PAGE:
Previous innovator
« prev
Next innovator
next »

Eben Fiske Ostby: Pulling the Strings

[ photo: Eben Fiske Ostby ]

Pulling the Strings

Woody and Buzz. Just hearing their names is enough to provoke a smile. How did two animated characters create such an indelible impression on our collective psyche? Maybe it's because they seem almost human. They have an extraordinary range of expression and motion - thanks to an innovative animation program developed by Eben Ostby '77 and his collaborators at Pixar (William Reeves, Sam Leffler, and Tom Duff - the Marionette Three-Dimensional Computer Animation System.

The characters are modeled in 3-D directly in the computer - at which point they look like grid-creatures. Then "avars" (articulated variables) are attached to the grid, like invisible marionette strings. The avars can be activated by keystrokes to control the characters' movements and expressions. Woody, for example, was designed with more than 700 control functions. The animator's job is to manipulate the controls to breathe life into the character.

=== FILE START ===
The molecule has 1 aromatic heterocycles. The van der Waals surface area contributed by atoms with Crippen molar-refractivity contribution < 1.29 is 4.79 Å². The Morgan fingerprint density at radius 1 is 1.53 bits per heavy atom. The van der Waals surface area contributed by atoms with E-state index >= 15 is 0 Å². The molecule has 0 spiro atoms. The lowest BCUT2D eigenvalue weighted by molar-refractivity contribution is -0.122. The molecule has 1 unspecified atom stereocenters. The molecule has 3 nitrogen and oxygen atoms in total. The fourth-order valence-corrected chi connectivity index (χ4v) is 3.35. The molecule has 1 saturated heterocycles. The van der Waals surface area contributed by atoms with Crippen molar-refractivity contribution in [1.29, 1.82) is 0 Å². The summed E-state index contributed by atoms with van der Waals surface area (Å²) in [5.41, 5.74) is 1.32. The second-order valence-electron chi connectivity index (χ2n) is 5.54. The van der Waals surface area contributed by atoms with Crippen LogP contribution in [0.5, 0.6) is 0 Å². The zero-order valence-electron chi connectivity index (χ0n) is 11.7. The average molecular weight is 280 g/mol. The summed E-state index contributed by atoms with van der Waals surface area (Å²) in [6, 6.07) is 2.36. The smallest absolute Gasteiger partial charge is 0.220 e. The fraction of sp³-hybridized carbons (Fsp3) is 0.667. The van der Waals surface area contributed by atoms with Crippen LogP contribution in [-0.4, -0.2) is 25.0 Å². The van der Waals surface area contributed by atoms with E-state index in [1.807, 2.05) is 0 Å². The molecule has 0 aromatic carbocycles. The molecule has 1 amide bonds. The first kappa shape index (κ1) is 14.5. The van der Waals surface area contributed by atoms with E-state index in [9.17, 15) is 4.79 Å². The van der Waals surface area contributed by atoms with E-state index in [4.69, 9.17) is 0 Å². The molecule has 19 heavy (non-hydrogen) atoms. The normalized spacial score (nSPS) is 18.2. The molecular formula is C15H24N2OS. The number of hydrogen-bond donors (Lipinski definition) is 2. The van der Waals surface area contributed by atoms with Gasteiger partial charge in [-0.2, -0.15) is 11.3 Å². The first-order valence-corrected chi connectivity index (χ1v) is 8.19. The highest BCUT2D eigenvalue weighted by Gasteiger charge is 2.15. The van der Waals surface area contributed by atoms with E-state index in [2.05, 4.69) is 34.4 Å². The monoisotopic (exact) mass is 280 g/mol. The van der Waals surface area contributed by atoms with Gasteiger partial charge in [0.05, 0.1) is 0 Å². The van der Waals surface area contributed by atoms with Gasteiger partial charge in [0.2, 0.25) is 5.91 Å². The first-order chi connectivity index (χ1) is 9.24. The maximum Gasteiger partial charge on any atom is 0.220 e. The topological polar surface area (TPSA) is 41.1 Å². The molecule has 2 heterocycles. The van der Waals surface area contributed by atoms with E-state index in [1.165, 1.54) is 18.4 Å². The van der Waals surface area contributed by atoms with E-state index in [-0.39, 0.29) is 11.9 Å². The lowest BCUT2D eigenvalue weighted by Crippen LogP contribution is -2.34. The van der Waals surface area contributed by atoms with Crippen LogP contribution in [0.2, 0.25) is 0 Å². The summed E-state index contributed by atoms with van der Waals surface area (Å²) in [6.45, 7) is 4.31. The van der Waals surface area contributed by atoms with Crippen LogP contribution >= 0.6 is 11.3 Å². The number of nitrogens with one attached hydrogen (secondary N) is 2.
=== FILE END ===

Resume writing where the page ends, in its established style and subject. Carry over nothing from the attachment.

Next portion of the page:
If you watch the movie carefully, you'll notice that Buzz and Woody move quite differently, because Buzz was made of plastic and needed to move less flexibly than Woody. Woody had over 100 avars just in his face, which allowed him to express an extraordinarily wide range of emotions. Toy Story - the top grossing film of 1995 - made history as the first full-length animated feature film created entirely on the computer. Ostby and his collaborators won the 1997 Scientific and Engineering Award from the Academy of Motion Picture Arts and Sciences for the development of the Marionette animation system.


http://www.pixar.com
ARS Electronica Archive, http://www.aec.at
Photo credit: Seth Affoumado